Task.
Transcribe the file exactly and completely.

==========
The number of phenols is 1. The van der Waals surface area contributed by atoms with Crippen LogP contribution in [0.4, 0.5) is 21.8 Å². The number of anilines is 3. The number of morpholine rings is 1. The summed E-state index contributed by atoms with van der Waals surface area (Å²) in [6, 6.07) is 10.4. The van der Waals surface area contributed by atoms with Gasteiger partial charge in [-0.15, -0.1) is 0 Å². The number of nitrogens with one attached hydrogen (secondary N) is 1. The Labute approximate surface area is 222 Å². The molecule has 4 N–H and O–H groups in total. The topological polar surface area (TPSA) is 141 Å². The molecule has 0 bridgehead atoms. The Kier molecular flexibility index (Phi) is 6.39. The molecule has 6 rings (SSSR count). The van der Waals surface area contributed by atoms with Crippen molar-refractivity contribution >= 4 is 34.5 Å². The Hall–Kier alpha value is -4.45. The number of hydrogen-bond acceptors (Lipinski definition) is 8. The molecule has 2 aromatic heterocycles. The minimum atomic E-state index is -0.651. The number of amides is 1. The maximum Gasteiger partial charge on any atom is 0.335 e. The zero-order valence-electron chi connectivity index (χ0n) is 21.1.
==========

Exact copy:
The number of phenols is 1. The van der Waals surface area contributed by atoms with Crippen LogP contribution in [0.4, 0.5) is 21.8 Å². The number of anilines is 3. The number of morpholine rings is 1. The summed E-state index contributed by atoms with van der Waals surface area (Å²) in [6, 6.07) is 10.4. The van der Waals surface area contributed by atoms with Gasteiger partial charge in [-0.15, -0.1) is 0 Å². The number of nitrogens with one attached hydrogen (secondary N) is 1. The Labute approximate surface area is 222 Å². The molecule has 4 N–H and O–H groups in total. The topological polar surface area (TPSA) is 141 Å². The molecule has 0 bridgehead atoms. The Kier molecular flexibility index (Phi) is 6.39. The molecule has 6 rings (SSSR count). The van der Waals surface area contributed by atoms with Crippen molar-refractivity contribution >= 4 is 34.5 Å². The Hall–Kier alpha value is -4.45. The number of hydrogen-bond acceptors (Lipinski definition) is 8. The molecule has 2 aromatic heterocycles. The minimum atomic E-state index is -0.651. The number of amides is 1. The maximum Gasteiger partial charge on any atom is 0.335 e. The zero-order valence-electron chi connectivity index (χ0n) is 21.1.